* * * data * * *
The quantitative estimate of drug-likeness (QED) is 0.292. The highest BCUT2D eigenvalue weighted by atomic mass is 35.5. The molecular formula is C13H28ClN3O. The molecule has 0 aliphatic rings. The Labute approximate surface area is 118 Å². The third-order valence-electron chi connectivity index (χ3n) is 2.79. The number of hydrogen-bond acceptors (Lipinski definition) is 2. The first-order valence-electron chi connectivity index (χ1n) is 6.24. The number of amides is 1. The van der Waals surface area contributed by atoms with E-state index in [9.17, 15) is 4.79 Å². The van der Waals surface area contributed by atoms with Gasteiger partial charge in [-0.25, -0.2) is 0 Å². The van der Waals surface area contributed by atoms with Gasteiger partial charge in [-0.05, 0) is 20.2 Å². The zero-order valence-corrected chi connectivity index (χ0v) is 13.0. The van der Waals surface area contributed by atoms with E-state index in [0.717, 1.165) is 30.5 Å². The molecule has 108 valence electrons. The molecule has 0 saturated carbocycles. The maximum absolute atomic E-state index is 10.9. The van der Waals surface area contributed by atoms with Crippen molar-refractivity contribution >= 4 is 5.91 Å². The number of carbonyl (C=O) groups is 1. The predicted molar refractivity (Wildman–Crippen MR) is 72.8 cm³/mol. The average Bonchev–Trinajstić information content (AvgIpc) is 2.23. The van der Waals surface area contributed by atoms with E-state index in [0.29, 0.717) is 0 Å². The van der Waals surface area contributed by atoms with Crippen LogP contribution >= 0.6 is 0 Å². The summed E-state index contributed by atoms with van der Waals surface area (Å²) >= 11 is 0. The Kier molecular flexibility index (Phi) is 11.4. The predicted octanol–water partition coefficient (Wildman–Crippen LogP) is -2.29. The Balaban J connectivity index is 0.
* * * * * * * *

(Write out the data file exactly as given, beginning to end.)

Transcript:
The quantitative estimate of drug-likeness (QED) is 0.292. The highest BCUT2D eigenvalue weighted by atomic mass is 35.5. The molecular formula is C13H28ClN3O. The molecule has 0 aliphatic rings. The Labute approximate surface area is 118 Å². The third-order valence-electron chi connectivity index (χ3n) is 2.79. The number of hydrogen-bond acceptors (Lipinski definition) is 2. The first-order valence-electron chi connectivity index (χ1n) is 6.24. The number of amides is 1. The van der Waals surface area contributed by atoms with E-state index in [9.17, 15) is 4.79 Å². The van der Waals surface area contributed by atoms with Gasteiger partial charge in [-0.25, -0.2) is 0 Å². The van der Waals surface area contributed by atoms with Gasteiger partial charge in [-0.05, 0) is 20.2 Å². The zero-order valence-corrected chi connectivity index (χ0v) is 13.0. The van der Waals surface area contributed by atoms with E-state index in [0.717, 1.165) is 30.5 Å². The molecule has 108 valence electrons. The molecule has 0 saturated carbocycles. The maximum absolute atomic E-state index is 10.9. The van der Waals surface area contributed by atoms with Crippen molar-refractivity contribution >= 4 is 5.91 Å². The number of carbonyl (C=O) groups is 1. The predicted molar refractivity (Wildman–Crippen MR) is 72.8 cm³/mol. The average Bonchev–Trinajstić information content (AvgIpc) is 2.23. The van der Waals surface area contributed by atoms with E-state index in [0.29, 0.717) is 0 Å². The van der Waals surface area contributed by atoms with Crippen LogP contribution >= 0.6 is 0 Å². The summed E-state index contributed by atoms with van der Waals surface area (Å²) >= 11 is 0. The Kier molecular flexibility index (Phi) is 11.4. The predicted octanol–water partition coefficient (Wildman–Crippen LogP) is -2.29. The Balaban J connectivity index is 0.